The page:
I popped over to Bishop Hill today – something I haven’t done for a while – and noticed that Andrew (to whom I haven’t always been particularly complementary) was promoting a new paper about clouds and global warming. The paper is by John McLean,
apparently a Professor of Physics – apparently not, and is called Late Twentieth-Century Warming and Variations in Cloud Cover.
Despite being written by a physicist, there are many reasons why this particular paper should be treated with a great deal of skepticism. For example, the conclusions argue that
the reduction in total cloud cover accounts for the increase in temperature since 1987, leaving little, if any, of the temperature change to be attributed to other forcings.
So, no role for anthropogenic forcings? Really? Despite what would appear to be a fairly obvious red flag, there appears to be – so far – not a single skeptical comment on the Bishop Hill post. I know that people object to the term climate science denier, but I’m starting to think that this is simply because it’s impolite, not because it isn’t true.
Let’s take this a little further, though. The basic premise of the paper seems to be that one can use the Trenberth-like energy flow diagram to determine how changes in cloud cover influence the incoming energy flux. Clouds have a total forcing of about 79Wm-2 . The paper indicates that, between about 1980 and 2000, cloud cover reduced by 4.8%, which is then interpreted as producing a change in forcing of 5.4 Wm-2 – significantly greater than the change in any other forcing. This would seem quite remarkable if true. [Update : Victor points out in this comment that this is only the influence of clouds on albedo. They also influence the outgoing longwavelength radiation and so the net cloud forcing is actually small, and a 5% change in cloud will not produce a significant change in forcing.]
Well, clouds are actually extremely complicated. Changes in low-level clouds influence albedo, while changes in high-level cloud influence the outgoing flux. This is explained really well here and indicates that cloud feedbacks are around 0.68 Wm-2K-1, but could be as low as 0 Wm-2K-1, or as high as 1 Wm-2K-1. Given that we’ve only warmed by around 0.85oC, this is hard to reconcile with clouds producing a radiative forcing of more than 5 Wm-2 over a period of a couple of decades.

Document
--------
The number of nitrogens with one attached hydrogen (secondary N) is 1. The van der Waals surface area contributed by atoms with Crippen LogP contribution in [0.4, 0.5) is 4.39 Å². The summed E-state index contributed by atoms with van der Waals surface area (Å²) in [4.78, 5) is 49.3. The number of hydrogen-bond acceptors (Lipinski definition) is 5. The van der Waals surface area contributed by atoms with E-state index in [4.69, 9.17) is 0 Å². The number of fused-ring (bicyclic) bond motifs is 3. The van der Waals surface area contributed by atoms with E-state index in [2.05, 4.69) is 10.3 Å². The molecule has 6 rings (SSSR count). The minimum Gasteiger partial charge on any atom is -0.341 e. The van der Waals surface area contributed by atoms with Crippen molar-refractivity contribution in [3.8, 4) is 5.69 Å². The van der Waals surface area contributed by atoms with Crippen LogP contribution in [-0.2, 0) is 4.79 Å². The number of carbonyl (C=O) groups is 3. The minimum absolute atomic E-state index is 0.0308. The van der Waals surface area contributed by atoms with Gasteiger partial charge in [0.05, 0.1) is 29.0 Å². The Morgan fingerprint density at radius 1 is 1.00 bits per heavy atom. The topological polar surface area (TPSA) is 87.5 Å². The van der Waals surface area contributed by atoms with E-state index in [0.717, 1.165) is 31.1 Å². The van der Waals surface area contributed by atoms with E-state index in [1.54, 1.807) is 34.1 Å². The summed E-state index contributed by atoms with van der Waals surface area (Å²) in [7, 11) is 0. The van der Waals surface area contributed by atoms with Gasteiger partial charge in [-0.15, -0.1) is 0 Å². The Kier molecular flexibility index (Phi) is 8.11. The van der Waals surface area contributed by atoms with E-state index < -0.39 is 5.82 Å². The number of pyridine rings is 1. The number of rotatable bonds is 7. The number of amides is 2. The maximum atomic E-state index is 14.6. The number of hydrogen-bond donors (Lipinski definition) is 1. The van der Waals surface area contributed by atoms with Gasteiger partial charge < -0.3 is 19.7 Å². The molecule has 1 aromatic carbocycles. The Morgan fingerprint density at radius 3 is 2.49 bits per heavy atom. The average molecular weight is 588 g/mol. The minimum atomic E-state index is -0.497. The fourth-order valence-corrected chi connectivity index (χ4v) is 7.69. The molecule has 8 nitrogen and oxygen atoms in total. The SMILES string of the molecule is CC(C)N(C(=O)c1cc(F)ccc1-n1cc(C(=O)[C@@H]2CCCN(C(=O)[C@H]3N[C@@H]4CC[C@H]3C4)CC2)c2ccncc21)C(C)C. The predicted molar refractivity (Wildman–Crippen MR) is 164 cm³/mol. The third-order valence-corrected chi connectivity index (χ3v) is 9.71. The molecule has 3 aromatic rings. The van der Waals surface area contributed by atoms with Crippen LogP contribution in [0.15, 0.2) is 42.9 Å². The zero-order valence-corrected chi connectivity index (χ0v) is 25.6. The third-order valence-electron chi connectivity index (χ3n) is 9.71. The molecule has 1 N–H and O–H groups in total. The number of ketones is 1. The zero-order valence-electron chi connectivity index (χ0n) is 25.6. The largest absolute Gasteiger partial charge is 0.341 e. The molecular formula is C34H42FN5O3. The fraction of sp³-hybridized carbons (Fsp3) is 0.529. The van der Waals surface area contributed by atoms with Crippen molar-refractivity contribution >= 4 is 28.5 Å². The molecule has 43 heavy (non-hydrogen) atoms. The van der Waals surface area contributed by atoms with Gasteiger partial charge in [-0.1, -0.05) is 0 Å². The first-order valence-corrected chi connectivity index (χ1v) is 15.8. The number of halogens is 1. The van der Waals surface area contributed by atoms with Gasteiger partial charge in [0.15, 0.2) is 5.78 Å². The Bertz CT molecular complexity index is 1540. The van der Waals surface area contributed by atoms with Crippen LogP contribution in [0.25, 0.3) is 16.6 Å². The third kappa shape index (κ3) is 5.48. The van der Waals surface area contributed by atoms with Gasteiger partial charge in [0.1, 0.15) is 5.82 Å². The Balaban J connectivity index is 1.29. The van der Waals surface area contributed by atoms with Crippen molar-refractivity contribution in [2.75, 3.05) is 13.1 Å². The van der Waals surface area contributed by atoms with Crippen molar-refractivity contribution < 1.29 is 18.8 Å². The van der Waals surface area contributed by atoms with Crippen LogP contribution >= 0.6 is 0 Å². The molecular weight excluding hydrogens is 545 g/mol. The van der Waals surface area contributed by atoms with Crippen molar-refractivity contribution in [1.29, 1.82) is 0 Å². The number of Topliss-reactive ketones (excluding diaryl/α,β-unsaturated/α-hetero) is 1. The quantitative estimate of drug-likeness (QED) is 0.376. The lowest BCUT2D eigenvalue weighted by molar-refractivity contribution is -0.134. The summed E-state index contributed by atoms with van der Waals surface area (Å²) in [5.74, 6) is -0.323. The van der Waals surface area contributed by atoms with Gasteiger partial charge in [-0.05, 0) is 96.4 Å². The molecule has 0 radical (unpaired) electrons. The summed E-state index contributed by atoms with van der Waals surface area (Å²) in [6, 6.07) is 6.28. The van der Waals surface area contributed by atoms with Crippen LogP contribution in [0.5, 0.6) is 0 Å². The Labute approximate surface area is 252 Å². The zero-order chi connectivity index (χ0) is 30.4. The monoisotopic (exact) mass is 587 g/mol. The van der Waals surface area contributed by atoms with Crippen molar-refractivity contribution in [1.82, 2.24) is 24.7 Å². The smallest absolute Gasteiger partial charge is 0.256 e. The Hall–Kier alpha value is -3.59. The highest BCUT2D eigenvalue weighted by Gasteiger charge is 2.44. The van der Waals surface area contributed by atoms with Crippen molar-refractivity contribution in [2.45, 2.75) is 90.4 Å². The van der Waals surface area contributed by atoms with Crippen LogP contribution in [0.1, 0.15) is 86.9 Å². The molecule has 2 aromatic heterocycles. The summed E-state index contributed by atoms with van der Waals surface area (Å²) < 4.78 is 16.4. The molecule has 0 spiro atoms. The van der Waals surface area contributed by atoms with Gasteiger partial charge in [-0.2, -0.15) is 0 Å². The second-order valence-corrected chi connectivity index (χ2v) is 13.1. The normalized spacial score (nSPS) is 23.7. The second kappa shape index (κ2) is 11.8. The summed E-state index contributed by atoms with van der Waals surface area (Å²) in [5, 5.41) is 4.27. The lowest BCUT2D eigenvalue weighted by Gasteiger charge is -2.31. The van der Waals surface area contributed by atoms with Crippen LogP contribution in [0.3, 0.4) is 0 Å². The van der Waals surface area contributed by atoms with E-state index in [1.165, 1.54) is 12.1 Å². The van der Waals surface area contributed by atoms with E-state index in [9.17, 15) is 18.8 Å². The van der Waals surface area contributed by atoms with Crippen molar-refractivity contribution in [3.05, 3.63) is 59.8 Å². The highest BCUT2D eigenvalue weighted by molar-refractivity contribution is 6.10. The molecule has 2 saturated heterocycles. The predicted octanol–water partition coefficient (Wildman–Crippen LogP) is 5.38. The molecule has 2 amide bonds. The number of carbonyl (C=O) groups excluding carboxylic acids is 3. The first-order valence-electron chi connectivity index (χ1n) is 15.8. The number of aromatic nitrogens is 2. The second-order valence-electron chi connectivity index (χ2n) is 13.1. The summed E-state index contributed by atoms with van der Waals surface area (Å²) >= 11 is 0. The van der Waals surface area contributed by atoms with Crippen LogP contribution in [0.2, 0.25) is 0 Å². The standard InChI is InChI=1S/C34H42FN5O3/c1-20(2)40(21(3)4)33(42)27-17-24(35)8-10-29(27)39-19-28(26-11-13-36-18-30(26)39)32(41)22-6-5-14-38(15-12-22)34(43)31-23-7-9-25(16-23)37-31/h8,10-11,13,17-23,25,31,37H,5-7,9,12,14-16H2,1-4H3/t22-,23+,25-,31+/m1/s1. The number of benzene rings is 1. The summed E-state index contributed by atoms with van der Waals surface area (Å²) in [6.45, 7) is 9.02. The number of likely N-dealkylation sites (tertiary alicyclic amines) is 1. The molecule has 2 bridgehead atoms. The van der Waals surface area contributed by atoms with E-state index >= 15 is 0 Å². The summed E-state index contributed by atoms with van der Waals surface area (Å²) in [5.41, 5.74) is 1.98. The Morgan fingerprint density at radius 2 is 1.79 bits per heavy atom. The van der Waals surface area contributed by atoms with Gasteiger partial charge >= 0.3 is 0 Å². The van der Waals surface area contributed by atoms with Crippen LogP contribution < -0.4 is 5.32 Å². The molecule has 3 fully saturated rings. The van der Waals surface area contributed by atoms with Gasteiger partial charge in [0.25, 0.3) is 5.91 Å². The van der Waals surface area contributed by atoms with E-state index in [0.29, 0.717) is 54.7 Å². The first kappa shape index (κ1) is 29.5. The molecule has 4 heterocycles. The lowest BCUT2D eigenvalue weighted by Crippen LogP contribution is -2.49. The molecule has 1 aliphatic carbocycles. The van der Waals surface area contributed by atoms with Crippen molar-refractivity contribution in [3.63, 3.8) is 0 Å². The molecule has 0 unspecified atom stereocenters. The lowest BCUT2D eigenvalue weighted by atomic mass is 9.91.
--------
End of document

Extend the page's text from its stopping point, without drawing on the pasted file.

So, that seems a little odd. Let’s look at the main figure though. This shows (below) the change in surface temperature and the change in cloud cover. Looks pretty good, doesn’t it? Maybe changes in cloud cover are indeed driving surface warming. Could we test this a little more? Sure. If the primary forcing is clouds, and all others are insignificant, then we should also see a similar signature in other components of the climate system – the oceans, for example. Do the oceans show rapid warming during the period from 1980 – 2000, followed by slower warming in the 2000s? No, there’s been no slowdown in ocean warming during the 2000s. How is this possible if clouds are – by far – the dominant forcing? Answer : it isn’t. Plus, if changes in cloud cover can produce a change of forcing of greater than 5 Wm-2, we’d certainly have noticed that in the ocean heat content.
Now, could there be another explanation? Well, assuming the data isn’t garbage, what this could be illustrating is actually how cloud cover responds to changes in temperature – i.e., it’s illustrating cloud feedback (H/T to Karsten who pointed this out on Twitter). There’s probably much more that could be said about this paper, but I’ve wasted enough of my time, so I won’t bother. I’ll just point out that a paper that argues that there is little influence from greenhouse gases, and confuses clouds responding to changes in temperature, with temperature responding to changes in cloud cover, appears to have generated little skepticism on Bishop Hill. A regular theme amongst “skeptics” is that they are somehow excluded from discussions, and are not taken seriously. Well, if they accept dross like this without question, it’s maybe not that surprising. Maybe they should try to be actually skeptical, rather than only claiming to be skeptical.